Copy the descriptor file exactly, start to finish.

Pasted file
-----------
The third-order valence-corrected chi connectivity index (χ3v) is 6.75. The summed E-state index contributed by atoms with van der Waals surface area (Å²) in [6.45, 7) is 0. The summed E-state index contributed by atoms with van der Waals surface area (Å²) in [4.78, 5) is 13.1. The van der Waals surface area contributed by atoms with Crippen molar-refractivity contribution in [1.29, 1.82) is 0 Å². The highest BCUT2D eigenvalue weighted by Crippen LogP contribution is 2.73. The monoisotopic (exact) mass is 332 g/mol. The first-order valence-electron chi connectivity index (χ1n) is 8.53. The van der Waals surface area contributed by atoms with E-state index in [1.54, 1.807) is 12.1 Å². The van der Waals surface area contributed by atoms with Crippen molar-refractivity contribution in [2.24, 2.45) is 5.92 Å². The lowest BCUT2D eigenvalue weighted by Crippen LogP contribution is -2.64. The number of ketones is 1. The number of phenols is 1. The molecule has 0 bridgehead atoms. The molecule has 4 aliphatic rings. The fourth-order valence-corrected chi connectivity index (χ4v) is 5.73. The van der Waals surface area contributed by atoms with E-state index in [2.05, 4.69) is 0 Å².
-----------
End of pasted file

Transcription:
The third-order valence-corrected chi connectivity index (χ3v) is 6.75. The summed E-state index contributed by atoms with van der Waals surface area (Å²) in [6.45, 7) is 0. The summed E-state index contributed by atoms with van der Waals surface area (Å²) in [4.78, 5) is 13.1. The van der Waals surface area contributed by atoms with Crippen molar-refractivity contribution in [1.29, 1.82) is 0 Å². The highest BCUT2D eigenvalue weighted by Crippen LogP contribution is 2.73. The monoisotopic (exact) mass is 332 g/mol. The first-order valence-electron chi connectivity index (χ1n) is 8.53. The van der Waals surface area contributed by atoms with E-state index in [1.54, 1.807) is 12.1 Å². The van der Waals surface area contributed by atoms with Crippen molar-refractivity contribution in [2.24, 2.45) is 5.92 Å². The lowest BCUT2D eigenvalue weighted by Crippen LogP contribution is -2.64. The number of ketones is 1. The number of phenols is 1. The molecule has 0 bridgehead atoms. The molecule has 4 aliphatic rings. The fourth-order valence-corrected chi connectivity index (χ4v) is 5.73. The van der Waals surface area contributed by atoms with E-state index in [2.05, 4.69) is 0 Å².